HERRINGS The state Comptrollers Office has found there was a lack of oversight by the village Board of Trustees over its clerk-treasurer.
The comptrollers office recently concluded an audit that monitored the villages financial operations from June 1, 2011 to Sept. 30, 2012.
The audit concluded the former clerk-treasurer did not create or maintain cash journals, general ledgers or subsidiary revenue and expenditure ledgers and did not provide a monthly budget-to-actual report.
Although the board received monthly verbal reports on cash balances, there were no periodic, accurate reports from which the board could effectively monitor the villages financial activities, the report stated.
The Board did not establish compensating controls over the clerk-treasurers financial duties, the audit stated.
Without oversight by the board, the opportunity for misappropriation of village funds was available.
The former clerk-treasurer did not complete monthly bank reconciliations and she paid claims before they were audited and approved by the board, the audit stated. In addition, the treasurers records have not been audited since at least 2007. The comptrollers report states annual audits would have identified the serious deficiencies in the accounting records.
In response, Mayor Richard A. Beirman said he and the current clerk-treasurer, Nancy Gerber, were attending accounting classes offered through the state comptrollers office at BOCES in Canton. The board is also creating a plan of action to comply with the comptrollers suggestions.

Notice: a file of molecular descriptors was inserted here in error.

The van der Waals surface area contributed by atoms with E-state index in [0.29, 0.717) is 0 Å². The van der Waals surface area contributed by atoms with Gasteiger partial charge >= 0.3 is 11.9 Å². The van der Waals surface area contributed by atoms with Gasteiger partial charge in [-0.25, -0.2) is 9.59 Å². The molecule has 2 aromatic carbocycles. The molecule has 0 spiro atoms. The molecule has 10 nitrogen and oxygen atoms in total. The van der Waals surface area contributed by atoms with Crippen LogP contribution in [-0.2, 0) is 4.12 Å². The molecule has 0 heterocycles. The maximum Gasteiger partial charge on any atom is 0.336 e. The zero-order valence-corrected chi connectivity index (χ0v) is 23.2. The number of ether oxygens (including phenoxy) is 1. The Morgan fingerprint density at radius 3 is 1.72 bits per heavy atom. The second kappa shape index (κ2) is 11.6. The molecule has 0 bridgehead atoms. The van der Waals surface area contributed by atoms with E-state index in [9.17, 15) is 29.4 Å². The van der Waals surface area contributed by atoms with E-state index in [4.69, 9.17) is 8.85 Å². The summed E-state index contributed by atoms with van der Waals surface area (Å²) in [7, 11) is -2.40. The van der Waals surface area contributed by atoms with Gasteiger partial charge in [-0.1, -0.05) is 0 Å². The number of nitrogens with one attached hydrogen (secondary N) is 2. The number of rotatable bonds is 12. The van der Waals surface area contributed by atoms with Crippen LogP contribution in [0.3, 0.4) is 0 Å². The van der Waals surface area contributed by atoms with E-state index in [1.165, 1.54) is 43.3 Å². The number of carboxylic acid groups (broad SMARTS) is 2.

I feel good about the audit, Mr. Beirman said. I expected the comments and remarks about the accounting and plan to correct the accounting errors.
He said Ms. Gerber has found unpaid Internal Revenue Service bills for quarterly payments to the state for Social Security, which she has paid along with late payment fines.
Shes right on the ball and already corrected many mistakes, Mr. Beirman said.
The board has now adopted the practice of checking the monthly receipts and signing off on the bill prior to payment.
He also noted all the village funds were accounted for.
The audit also found fault in a sale of village property to Mr. Beirman for $500 in 2012. The comptrollers report said no evidence was found that the village advertised or solicited offers on the property sold to the mayor, that an appraisal was done, or that they otherwise took any steps to determine the market value of the property.
The sold 0.16 acre parcel is a corner lot with 133 feet of road frontage on Route 3 and 51 feet of road frontage on First Street. According to information in the audit, the land was one of five separate parcels transferred to the village from a now defunct paper company in 1958. The state comptrollers document states a 0.09 acre parcel was sold to another village resident in 2001 for $1,000.
Mr. Beirman said he could now see where the board was at fault in the approval of the sale from which he recused himself from voting.
There is still another 0.14 acre of village owned land from the original 1958 sale.
Mr. Beirman said in the future, proper procedure would be followed to ensure sales are in the best interest of the taxpayers.